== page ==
Biologists Discovered Large Number of Plant Viruses Traveling with Pollen

Plants depend on pollen to reproduce effectively. New research shows that these same vehicles also serve a different purpose: they provide a free ride for plant viruses.

Pollen

Pollen

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Plants rely on other agents, most notably pollinators, to move pollen from the anther to the stigma. This is how fertilization and reproduction take place.

Findings by Pitt Biologists now show that pollinators, such as bees, can increase the risk of diseases in plants. For the first time, they found that hundreds of viruses travel on pollen grains from one point to another.

The reproductive organs of a plant do not have too much covering to enable fertilization to take place more easily. This leaves them a lot more vulnerable to penetration by invading viruses. As in humans, pathogens invade through parts of the body that are less protected.

Findings in this research, which appeared in Nature Communication, have implications for both agriculture and humans.

Pollen hitchhikers

Before now, researchers have explored only a small number of viruses in plants. Therefore, those behind the current study did not know whether to expect just a few viruses as well or more.

The University of Pittsburgh biologists wanted to have a deeper understanding of plant viruses on pollen, which was seemingly lacking.

“Most of what we know about plant viruses comes from agricultural species that are obviously sick,” said Tia-Lynn Ashman, a Distinguished Professor in the Department of Biological Sciences at the University of Pittsburgh. “We just didn’t really have an idea what was out there.”

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The researchers wondered whether little was known because the viruses are not many or have not been properly studied.

For this research, the team sequenced the genetic material found in the pollen grains of 24 species of plants in the United States. It observed not only the viruses that have been known to hitchhike on pollen but many more.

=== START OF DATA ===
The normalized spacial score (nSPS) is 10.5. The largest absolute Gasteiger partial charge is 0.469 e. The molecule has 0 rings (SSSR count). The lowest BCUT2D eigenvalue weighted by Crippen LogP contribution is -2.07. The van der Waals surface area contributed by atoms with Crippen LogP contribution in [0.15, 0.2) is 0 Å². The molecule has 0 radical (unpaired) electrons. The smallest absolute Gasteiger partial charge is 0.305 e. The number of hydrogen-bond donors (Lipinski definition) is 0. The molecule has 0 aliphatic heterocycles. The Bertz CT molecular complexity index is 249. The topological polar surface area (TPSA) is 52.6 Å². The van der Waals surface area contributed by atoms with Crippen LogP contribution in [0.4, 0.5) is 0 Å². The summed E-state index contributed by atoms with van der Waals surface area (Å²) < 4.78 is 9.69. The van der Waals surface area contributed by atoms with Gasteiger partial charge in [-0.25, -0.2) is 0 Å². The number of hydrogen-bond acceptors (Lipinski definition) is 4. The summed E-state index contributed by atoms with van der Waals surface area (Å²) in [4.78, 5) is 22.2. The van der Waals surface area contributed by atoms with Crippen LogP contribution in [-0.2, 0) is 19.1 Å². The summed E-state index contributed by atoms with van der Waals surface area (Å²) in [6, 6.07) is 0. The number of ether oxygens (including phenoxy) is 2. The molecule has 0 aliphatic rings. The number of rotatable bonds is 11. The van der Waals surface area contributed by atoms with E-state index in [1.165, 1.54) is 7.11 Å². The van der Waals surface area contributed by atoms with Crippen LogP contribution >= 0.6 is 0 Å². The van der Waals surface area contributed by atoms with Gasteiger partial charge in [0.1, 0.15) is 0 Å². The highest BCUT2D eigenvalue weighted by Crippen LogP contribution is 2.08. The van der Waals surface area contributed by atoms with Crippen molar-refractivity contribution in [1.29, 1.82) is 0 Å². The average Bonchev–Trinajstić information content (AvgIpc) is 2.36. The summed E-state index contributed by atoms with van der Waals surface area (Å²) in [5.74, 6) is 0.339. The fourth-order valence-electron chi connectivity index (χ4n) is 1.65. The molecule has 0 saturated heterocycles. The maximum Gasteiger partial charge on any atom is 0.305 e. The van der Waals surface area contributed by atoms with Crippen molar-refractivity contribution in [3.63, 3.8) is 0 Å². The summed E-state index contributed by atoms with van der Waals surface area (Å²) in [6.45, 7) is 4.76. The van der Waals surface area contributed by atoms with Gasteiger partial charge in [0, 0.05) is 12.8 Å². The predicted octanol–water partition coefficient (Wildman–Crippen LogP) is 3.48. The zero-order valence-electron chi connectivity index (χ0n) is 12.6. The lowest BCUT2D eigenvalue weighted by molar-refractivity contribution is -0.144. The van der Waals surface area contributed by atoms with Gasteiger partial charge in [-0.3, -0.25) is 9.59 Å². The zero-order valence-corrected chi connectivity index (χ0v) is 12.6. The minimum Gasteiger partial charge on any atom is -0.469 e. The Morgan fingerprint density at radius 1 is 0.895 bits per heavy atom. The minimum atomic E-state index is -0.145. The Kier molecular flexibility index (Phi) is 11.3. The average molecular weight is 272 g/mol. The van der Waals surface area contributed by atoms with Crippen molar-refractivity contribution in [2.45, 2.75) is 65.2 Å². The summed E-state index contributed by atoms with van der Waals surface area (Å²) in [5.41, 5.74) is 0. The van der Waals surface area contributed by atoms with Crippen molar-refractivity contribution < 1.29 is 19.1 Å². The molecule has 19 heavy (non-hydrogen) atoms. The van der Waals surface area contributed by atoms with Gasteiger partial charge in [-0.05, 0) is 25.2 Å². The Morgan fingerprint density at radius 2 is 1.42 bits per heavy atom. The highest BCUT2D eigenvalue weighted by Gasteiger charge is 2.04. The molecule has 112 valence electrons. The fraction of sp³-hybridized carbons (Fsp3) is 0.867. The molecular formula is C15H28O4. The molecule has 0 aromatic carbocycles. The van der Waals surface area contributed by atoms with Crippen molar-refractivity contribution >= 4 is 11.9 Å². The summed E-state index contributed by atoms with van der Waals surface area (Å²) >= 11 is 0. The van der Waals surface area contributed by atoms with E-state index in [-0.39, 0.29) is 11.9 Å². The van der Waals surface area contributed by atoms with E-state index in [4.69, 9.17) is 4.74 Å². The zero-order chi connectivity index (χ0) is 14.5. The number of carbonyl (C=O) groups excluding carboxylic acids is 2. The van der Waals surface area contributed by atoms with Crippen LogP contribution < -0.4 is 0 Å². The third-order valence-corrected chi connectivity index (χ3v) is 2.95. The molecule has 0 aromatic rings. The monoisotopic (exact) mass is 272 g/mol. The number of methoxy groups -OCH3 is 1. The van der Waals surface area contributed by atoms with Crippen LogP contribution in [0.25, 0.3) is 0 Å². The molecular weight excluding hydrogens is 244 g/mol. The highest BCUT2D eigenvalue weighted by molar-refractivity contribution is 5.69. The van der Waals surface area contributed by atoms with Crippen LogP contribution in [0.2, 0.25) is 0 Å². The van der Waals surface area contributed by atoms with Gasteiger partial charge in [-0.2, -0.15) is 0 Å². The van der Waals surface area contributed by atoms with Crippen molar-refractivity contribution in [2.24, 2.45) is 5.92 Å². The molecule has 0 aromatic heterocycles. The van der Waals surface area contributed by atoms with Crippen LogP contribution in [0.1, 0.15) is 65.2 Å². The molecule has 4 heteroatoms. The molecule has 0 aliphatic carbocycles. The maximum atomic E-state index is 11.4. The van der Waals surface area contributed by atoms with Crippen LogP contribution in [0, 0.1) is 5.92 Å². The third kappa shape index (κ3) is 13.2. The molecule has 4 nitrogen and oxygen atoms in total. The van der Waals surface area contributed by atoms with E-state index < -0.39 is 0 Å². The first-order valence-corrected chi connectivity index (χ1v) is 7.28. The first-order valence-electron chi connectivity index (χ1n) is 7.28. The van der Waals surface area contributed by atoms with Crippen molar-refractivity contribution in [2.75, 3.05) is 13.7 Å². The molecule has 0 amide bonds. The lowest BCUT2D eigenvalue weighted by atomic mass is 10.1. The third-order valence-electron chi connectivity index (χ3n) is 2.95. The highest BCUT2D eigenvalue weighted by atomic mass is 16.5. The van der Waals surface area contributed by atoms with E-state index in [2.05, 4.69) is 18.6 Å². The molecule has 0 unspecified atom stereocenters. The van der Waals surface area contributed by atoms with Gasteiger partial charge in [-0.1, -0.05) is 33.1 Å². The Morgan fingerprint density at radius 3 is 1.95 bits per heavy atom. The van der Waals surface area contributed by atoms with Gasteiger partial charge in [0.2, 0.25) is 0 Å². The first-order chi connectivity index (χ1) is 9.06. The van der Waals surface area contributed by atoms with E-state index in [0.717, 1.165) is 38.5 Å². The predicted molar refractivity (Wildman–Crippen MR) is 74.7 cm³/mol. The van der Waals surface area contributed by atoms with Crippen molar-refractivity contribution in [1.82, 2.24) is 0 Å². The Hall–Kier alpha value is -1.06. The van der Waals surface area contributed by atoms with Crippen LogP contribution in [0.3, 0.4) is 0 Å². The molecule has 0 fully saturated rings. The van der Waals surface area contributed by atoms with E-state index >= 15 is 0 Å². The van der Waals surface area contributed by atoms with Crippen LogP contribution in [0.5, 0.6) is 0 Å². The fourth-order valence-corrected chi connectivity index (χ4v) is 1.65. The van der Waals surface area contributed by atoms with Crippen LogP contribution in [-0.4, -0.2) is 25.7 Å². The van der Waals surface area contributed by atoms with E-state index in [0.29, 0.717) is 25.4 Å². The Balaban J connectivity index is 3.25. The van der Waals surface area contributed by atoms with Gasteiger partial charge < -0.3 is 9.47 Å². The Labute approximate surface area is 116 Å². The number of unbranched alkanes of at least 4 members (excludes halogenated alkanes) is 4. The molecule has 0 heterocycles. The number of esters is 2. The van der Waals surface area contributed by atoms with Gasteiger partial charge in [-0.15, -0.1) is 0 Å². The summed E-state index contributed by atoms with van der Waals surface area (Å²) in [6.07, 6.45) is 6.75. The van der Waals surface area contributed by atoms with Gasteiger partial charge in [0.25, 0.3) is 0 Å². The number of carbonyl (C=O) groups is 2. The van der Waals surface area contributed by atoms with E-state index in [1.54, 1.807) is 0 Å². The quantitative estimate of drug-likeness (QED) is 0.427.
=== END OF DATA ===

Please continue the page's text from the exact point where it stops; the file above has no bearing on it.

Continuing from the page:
Ashman and her fellow researchers reported finding six new virus species as well as three new variants of species that were previously known. In addition, they found partial traces of over 200 that have never been identified.

Findings also showed that plants that have more flowers, and so more appealing to pollinators, are more likely to have a greater number of viruses on the pollen.

Link to humans

Furthermore, researchers noticed highly diverse plant viruses in locations that were close to agriculture and human habitation. They suspected honeybees as being responsible for spreading these infective agents in that they tend to cover a large area.

These findings matter not only for how regular agriculture is practiced. They are also a concern with backyard beekeeping due to honeybees’ “superspreader potential,” according to researchers.

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“People think that doing beekeeping at home is helping pollinators,” Ashman said. “But when we do an activity like bringing honeybees into the city, we’re bringing everything that comes with them.”

What effects plant viruses have are not clear. The Pitt biologists could not state precisely whether they harm both plants and pollinators or maybe even help them. There is a need for further research to ascertain that since it was not the focus of the current study.

References

The pollen virome of wild plants and its association with variation in floral traits and land use

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